The stuffy, bourgeois lifestyle in England was quite the opposite life Christopher Isherwood desired to have as a young man. In Berlin things would be different for the published author, who was a homosexual during a time where such a lifestyle choice had to be hidden at all costs. Christopher and His Kind tells the story of Christopher’s time in Berlin. A time of great freedom and passion with the rent boys, of fanciful and daring conservations with the sensational and heartbreaking Sally Bowles; and the first glimpse of real love in a time of great fear and anxiety as the Nazi command begins.
Christopher and His Kind played out on screen like a made-for-television film. Everything screamed from start to finish, “I belong on the small screen!”. It was not surprising then when I read about the making of the film that it was indeed made for British television. Does this make it a poorer film? No, not exactly. It does make it all seem more logical in how the melodramatic moments are a tad heightened, the music swells at key moments before cutting to another scene (cue commercial break or next installment coming tomorrow moment), as well as the small-scale production design. While I found the overall effect of the film to be a tad forgettable, it was an entertaining movie to watch and the importance of the subject matter buried beneath the life story of Christopher Isherwood is something of great importance.
As noted above, Christopher Isherwood was a gay man in the 1930s. For anyone familiar with gay rights they were not made a public politic until over 30 years later, and remain to this day a taboo subject for many. At a time in history where homosexual’s are fighting for their right to marry, for their right to be equal citizens under every federal and state law in The United States of America, a film like Christopher and His Kind becomes something much greater than a dramatic adaptation of a book by an author who frolicked through Berlin for years, only to come into contact with a variety of interesting characters (who would make it into his novels to come) and great historic moments.
Christopher Isherwood lived a life that was threatened at every moment, having to meet men in tunnel bars, and not knowing whether his “outing” would be the death of him. But these true statements about life as a gay man in the 1930s are not readily addressed in the film, and it suffers for this fact. As I have not read the novel I cannot say whether the novel (“Christopher and His Kind” by Christopher Isherwood) touches upon these elements but by them not being included in the film it gives the sense of an easy carefree lifestyle for a gay man. Something we, as viewer’s who are aware of historical contexts and current politics, know to be an incorrect recollection of this time period. The friends Christopher makes, and even his landlady who witnesses his late-night love affairs, are accepting and impervious to the lifestyle he leads. Was Christopher Isherwood living in a complete bubble while in Berlin? Hard to believe, but alas it is the impression given.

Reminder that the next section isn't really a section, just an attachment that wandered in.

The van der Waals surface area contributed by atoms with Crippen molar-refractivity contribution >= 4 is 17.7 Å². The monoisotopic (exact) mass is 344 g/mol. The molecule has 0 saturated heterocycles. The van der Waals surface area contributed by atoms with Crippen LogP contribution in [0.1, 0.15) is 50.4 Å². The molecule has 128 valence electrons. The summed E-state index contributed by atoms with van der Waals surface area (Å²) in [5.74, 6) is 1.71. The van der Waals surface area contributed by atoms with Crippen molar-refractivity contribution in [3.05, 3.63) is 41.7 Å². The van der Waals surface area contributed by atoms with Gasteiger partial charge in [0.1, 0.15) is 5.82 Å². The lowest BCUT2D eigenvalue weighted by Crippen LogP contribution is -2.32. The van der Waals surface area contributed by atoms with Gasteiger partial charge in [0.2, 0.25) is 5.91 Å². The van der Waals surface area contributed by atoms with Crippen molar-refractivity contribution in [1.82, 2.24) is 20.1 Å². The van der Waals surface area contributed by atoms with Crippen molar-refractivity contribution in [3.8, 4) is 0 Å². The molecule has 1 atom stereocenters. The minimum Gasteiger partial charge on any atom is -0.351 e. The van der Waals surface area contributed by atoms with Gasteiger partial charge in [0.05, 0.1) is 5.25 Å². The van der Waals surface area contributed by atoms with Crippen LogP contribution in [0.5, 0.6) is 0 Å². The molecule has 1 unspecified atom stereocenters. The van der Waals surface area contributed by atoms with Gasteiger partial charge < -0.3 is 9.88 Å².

On the one partmisrepresents the gay struggle in the 1930s, and on the other part it portrays the accepting and loving nature of people to a gay man in the 1930s. Quite a conundrum to deal with when deciding whether to love or loathe the film. It must be loved and loathed for both. For one, it shows the great accomplishments of a gay man during this time who would go on to publish many novels and become a great success in queer literature. It can also be praised for not taking the “I’m gay and different” approach to romantic filmmaking. Christopher’s relationships are treated as any “straight” couples’, and he experiences the ups and downs as they would. The only complication, as it would ironically be, is when he tries to save his lover from the Nazi party by bringing him to England as a house worker for his family. If Christopher had been allowed to marry him he could have remained with him through the war, but given their inability to marry or be seen as a couple, his lover is eventually sent back to Nazi Berlin.
You can fault Christopher and His Kind for the easiness it portrays to Christopher’s life, and maybe his life was just this easy. But it is difficult to simply enjoy a film such as this without the thoughts of the struggles, the politics, and the dangers that exist, and existed, for homosexuals. Christopher always appears as a kind yet personally selfish man in the film, perhaps that goes to show even further when you consider his writing was all about him and not about the greater struggle of the larger population of those who shared his own type of lifestyle.
In the 1930s, rising literary star Christopher Isherwood fled uptight England for the wilder shores of Berlin, and, as he famously wrote, “Berlin meant boys.” In Geoffrey Sax’s sumptuous, sexy and wonderfully cast adaptation of Isherwood’s landmark memoir, you’ll meet the future author of A Single Man (played by Doctor Who’s Matt Smith); the young English singer who was the prototype for Cabaret’s Sally Bowles; the rent boys and reprobates who fed off Berlin’s decadent nightlife; and the working class boy he fell in love with and tried to save from the Nazis. Christopher and His Kind brings a glamourous and dangerous era to vivid life.
(England, 2010, 100 mins)
North American Premiere
Directed By: Geoffrey Sax
Executive Producers: Michele Buck, Kevin Elyot, Damien Timmer, Rebecca Keane
Producer: Celia Duval
Screenwriter: Kevin Elyot
Cinematographer: Kieran McGuigan
Editor: Paul Knight
Cast: Matt, Smith, Imogen Poots, Toby Jones, Lindsay Duncan, Perry Millward
Music: Dominik Scherrer